A CBTC signalling system developed by Thales’s Chinese joint venture, Thales SEC Transport, has received the China Urban Rail Certification. Read more
A locomotive has completed a trial of semi-autonomous operation under real operating conditions in France. Read more
While some have been aware of FRMCS as the next standard for rail communications, with standards expected to be finalised circa 2022 to 2023 and proof of concepts and trials running from 2020 to 2025, and it is expected that we will see early deployments in Europe from 2025 onwards, the possibilities of how this communications platform and 5G can reshape the railways is now beginning to be understood. Read more
The 2020-21 Queensland Budget has confirmed a $1 billion rail manufacturing pipeline in the state. Read more
The Operation Control Centre (OCC) is the brain of any transportation network. As new trends and challenges emerge, the systems must be adapted and integrated to become more sophisticated and thus more complex to manage. Read more
Transport for NSW is seeking industry involvement on the design of an integration solution for next generation signalling systems.
With Sydney Trains in the process of rolling out European Train Control System (ETCS) Level 2 signalling as part of the Digital Systems program on sections of the T4 Eastern Suburbs & Illawarra Line and the Australian Rail Track Corporation (ARTC) implementing its Advanced Train Management System (ATMS) across the interstate network, interoperability will be key for the effectiveness of these technologies in enabling more traffic to run through the Sydney network. Read more
Global rail manufacturer and signalling and rollingstock provider Bombardier has launched a new predictive maintenance service designed for rail signalling infrastructure.
Named EBI Sense, the technology turns asset performance data into insights, enabling decision-making on maintenance to reduce disruptions and increase availability.
Richard Hunter, president, rail control solutions, Bombardier Transportation, said the service would utilises the latest technology, such as wireless sensors, and web-based interfaces.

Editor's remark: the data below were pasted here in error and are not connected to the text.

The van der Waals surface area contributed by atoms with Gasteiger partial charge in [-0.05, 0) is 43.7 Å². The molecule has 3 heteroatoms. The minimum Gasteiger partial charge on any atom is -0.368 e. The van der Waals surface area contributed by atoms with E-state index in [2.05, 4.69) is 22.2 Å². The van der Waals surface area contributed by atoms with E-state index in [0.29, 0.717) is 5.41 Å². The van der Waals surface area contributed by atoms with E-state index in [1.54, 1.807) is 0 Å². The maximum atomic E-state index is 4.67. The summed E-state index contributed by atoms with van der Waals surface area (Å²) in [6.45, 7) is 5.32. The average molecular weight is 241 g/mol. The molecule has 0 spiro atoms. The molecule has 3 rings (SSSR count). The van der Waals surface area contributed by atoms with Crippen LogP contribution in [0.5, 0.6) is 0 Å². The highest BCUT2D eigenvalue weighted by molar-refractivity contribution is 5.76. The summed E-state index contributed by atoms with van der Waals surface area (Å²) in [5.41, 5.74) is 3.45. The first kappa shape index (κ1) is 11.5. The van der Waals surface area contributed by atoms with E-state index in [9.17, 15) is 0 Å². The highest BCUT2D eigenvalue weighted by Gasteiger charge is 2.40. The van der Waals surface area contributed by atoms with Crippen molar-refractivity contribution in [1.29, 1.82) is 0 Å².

“The launch of our innovative, cloud-native, predictive maintenance service for signalling is a transformative step towards realising the benefits of digitalisation for railway performance,” said Hunter.
The system is designed for widely distributed rail systems including trackside assets such as point machines and track circuits.
Based off the data collected, algorithms can predict equipment failure and schedule maintenance.
The subscription-based service is designed to be easy to use on a mobile app or web browser.
The system was developed in-house by Bombardier’s Sweden-based rail control solutions services team.
“Developed through a combination of technology and expertise combined with the latest exciting digital enablers, EBI Sense is a true reflection of our commitment to continuously innovate and add value for our customers across their system’s entire lifecycle,” said Hunter.
Proposals from Thales and Alstom have been selected as part of an innovation partnership for next generation signal interlockings organised by French rail network owner SNCF Réseau.
The Argos program was launched in 2018 to develop new computer-controlled signal interlockings and has now announced three groups which will progress to the development phase. Along with Thales and Alstom, Hitachi Rail has also been selected.
The project aims to update old, existing interlocking boxes that are increasingly obsolete and in need of renewal with digital replacements.
The future interlocking boxes will be able to transmit information in real time, reducing failures and maintenance while improving traffic flows. Without the need for immediate relays, the physical footprint of the interlocking boxes will also be reduced, further reducing maintenance and installation costs.